I especially enjoyed the quirky interviews she had with people on her quest in the Appalachian Mountains for her six-fingered relatives. And seeing the varied results of the genetic testing makes me curious about my own family rumors of native American ancestors.

It's a twice read book for me. Kate
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13 of 15 people found the following review helpful By Bibsisis on May 8, 2007
Format: Hardcover Verified Purchase
Kingsport, TN native Lisa Alther's eagerly awaited first non-fiction book debuted in spring, most appropriately for a story of roots, rebirth, and re-growth. As she discovers her ancestry to be a mélange, so is her story beginning with amusing and sometimes painful memories of her childhood with which we can identify, her experiences as a writer, mother, and researcher for this most definitive study of the group called Melungeon which took ten years of her life as she traveled the South and several countries overseas in search of the truth of her origins, including a DNA test to confirm results she suspected.

Always humorous with a low-key, wry, droll wit, Alther traverses her family life with her amazing father's humorous stories and anecdotes, tempered by her equally amazing mother who kept all of them in check as both of them encouraged their large family toward excellence which all achieved with missteps along the way as most successful people have.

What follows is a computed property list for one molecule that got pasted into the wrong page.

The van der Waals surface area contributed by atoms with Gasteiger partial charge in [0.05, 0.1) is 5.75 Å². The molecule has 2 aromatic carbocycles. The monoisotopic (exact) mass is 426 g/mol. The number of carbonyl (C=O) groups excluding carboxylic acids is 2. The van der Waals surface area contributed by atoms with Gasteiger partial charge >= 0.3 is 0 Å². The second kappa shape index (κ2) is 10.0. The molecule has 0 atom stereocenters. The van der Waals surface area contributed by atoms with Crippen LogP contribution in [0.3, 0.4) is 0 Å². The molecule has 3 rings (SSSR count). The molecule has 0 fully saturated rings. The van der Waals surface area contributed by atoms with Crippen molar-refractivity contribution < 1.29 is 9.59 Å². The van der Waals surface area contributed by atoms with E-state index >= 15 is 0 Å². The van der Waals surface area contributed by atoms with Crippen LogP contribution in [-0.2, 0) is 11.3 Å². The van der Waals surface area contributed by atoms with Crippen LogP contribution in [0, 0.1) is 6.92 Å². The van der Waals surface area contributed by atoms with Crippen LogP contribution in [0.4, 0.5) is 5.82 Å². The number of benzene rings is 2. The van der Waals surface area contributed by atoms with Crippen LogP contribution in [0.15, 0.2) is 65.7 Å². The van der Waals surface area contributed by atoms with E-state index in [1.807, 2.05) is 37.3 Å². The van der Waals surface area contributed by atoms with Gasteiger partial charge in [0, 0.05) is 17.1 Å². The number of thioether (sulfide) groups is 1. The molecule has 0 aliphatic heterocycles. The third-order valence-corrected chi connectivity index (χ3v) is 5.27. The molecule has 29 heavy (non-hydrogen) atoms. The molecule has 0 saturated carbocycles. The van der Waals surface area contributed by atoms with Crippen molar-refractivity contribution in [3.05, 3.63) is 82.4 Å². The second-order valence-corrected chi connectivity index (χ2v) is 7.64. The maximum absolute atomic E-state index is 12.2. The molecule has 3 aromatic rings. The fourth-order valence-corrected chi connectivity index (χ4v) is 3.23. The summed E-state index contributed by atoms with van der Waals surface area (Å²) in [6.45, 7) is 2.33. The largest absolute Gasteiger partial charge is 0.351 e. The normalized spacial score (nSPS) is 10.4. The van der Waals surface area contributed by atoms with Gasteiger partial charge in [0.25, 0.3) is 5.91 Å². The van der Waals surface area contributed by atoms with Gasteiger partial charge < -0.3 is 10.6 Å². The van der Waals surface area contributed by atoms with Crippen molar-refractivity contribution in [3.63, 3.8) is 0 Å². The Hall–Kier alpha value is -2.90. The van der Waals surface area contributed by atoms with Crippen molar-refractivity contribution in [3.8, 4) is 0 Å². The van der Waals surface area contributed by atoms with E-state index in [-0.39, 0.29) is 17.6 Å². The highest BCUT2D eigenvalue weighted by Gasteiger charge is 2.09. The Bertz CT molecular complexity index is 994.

Alther digs deep and delivers much depth in Kinfolks, falling off the family tree, going places many people fear to tread. The cover is as intriguing as the book with main title in the many-faceted colors of mixed races as all of us are. A green road sign we've all seen says "The Search for My Melungeon Ancestors," and her name is on the cover inside a black and white state road sign, symbolic of both her birthplace and her travels, not only for research but the search for self.

She finds answers about her origins as well as who and why she is. Mysteries remain. In addition to her self-effacing tongue-in-cheek manner, some of the humorous interludes in her book are the interspersed signs on church bulletin boards she sees while driving around Kingsport and environs.